Originally named after its resemblance to the ‘Pine Cone’, pineapple is a cylindrical shaped tropical fruit with a thick, prickly, diamond-patterned skin with a crown of green spiky leaves.
The pineapple plant can bloom hundreds of spectacular, spiral shaped flowers which miraculously fuse together to form the fruit. This means that a pineapple is actually many individual fruits (called eyes) that join together to form the large pineapple that we all recognise.
Pineapples are native to South America, but are now grown and cultivated in many tropical regions around the world.
My home State of Queensland, Australia happens to be a prolific grower of pineapple and has over the course of many decades carefully cultivated a world renowned species that is fluorescent gold and sweetly perfumed.
I once planted a pineapple head; it eventually grew into a plant which took almost two years to bear fruit. Given such a long growing cycle, it’s probably easier and quicker to just go and buy one.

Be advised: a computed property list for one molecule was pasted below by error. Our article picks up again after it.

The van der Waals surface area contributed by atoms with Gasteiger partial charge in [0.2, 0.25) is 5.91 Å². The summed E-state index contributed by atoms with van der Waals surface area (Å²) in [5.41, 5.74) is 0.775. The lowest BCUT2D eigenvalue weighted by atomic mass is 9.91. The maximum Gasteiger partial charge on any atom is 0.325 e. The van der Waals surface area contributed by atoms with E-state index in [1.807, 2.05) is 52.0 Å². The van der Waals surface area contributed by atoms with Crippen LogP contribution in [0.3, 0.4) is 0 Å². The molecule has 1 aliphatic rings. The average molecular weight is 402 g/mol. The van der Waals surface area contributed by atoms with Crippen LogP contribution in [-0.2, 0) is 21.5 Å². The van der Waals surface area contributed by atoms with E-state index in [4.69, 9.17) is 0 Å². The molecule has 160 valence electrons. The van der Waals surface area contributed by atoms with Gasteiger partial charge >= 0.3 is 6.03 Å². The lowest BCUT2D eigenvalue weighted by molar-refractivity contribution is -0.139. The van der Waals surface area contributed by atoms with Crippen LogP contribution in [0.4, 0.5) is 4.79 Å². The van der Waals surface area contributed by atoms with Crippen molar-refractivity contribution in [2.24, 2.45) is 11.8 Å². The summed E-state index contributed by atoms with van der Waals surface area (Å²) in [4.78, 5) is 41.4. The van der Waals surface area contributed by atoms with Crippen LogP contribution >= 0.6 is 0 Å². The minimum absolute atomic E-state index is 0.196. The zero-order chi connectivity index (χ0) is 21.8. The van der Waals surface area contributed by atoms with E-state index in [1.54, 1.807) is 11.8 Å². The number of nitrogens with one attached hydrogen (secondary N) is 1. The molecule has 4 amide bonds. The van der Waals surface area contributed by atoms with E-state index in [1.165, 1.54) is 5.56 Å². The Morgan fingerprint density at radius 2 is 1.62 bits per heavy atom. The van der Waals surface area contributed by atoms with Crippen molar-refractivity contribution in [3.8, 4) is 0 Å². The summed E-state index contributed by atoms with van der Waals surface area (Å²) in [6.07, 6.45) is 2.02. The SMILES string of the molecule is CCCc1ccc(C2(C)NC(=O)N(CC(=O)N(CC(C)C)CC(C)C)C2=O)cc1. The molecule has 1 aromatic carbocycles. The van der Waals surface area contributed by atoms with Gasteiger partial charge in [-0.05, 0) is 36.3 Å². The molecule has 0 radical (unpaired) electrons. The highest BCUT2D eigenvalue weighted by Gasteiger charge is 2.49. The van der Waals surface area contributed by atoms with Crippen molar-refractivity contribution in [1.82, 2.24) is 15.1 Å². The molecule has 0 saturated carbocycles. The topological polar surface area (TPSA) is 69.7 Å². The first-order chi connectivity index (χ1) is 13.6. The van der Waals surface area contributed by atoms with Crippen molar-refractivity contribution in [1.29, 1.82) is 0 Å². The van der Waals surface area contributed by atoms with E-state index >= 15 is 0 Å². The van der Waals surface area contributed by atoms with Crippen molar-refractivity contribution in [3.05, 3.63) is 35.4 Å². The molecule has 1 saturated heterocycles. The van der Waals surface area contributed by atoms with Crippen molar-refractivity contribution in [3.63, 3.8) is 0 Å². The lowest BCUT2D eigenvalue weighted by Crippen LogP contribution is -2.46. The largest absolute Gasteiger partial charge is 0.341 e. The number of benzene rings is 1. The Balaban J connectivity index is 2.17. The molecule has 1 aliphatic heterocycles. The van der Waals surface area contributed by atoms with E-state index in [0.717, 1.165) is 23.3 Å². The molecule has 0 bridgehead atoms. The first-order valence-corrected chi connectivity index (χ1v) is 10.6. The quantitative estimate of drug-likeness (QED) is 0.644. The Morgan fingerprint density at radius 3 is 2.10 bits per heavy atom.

Pineapple generally has a juicy, sweet (yet tart) flesh made of tender fibres.
The fruit can be peeled and eaten raw, chopped and added to fruit salads or blended into smoothies, mocktails and cocktails.
It can also be cooked on the barbecue, crumbed and deep-fried as a fritter, or caramelised in a pan with butter, brown sugar and flambéed with rum.
Be aware that fresh pineapple contains an acid called ‘Bromelain’ which breaks down proteins, such as gelatine. Therefore, if you want to make sure your pineapple jelly or cheesecake will set, you’ll need to cook out the acid first.
However, the acid can also help tenderize foods such as calamari when soaked in a pineapple puree.
Pineapple is low in saturated fat, cholesterol and calories, but high in fibre, antioxidants and vitamin C.